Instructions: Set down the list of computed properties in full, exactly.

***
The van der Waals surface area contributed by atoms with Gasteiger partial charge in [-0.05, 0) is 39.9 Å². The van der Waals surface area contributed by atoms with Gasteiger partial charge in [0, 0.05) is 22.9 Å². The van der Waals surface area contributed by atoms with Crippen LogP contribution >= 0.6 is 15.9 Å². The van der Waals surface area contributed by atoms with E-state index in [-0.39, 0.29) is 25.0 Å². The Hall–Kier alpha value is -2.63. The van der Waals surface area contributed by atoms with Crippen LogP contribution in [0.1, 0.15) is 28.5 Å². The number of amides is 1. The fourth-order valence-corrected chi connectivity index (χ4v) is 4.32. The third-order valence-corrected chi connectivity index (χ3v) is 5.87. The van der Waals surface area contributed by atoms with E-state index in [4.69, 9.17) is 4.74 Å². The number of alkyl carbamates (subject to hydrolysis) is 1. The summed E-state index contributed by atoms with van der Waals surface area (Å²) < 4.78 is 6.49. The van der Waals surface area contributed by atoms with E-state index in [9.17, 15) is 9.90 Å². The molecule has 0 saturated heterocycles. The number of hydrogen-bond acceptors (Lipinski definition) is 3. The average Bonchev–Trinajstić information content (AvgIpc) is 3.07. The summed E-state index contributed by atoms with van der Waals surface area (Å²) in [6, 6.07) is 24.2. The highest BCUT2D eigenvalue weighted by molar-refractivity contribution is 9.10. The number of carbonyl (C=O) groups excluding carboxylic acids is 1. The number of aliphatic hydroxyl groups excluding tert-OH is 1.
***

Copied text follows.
The van der Waals surface area contributed by atoms with Gasteiger partial charge in [-0.05, 0) is 39.9 Å². The van der Waals surface area contributed by atoms with Gasteiger partial charge in [0, 0.05) is 22.9 Å². The van der Waals surface area contributed by atoms with Crippen LogP contribution >= 0.6 is 15.9 Å². The van der Waals surface area contributed by atoms with E-state index in [-0.39, 0.29) is 25.0 Å². The Hall–Kier alpha value is -2.63. The van der Waals surface area contributed by atoms with Crippen LogP contribution in [0.1, 0.15) is 28.5 Å². The number of amides is 1. The fourth-order valence-corrected chi connectivity index (χ4v) is 4.32. The third-order valence-corrected chi connectivity index (χ3v) is 5.87. The van der Waals surface area contributed by atoms with E-state index in [4.69, 9.17) is 4.74 Å². The number of alkyl carbamates (subject to hydrolysis) is 1. The summed E-state index contributed by atoms with van der Waals surface area (Å²) < 4.78 is 6.49. The van der Waals surface area contributed by atoms with E-state index in [9.17, 15) is 9.90 Å². The molecule has 0 saturated heterocycles. The number of hydrogen-bond acceptors (Lipinski definition) is 3. The average Bonchev–Trinajstić information content (AvgIpc) is 3.07. The summed E-state index contributed by atoms with van der Waals surface area (Å²) in [6, 6.07) is 24.2. The highest BCUT2D eigenvalue weighted by molar-refractivity contribution is 9.10. The number of carbonyl (C=O) groups excluding carboxylic acids is 1. The number of aliphatic hydroxyl groups excluding tert-OH is 1.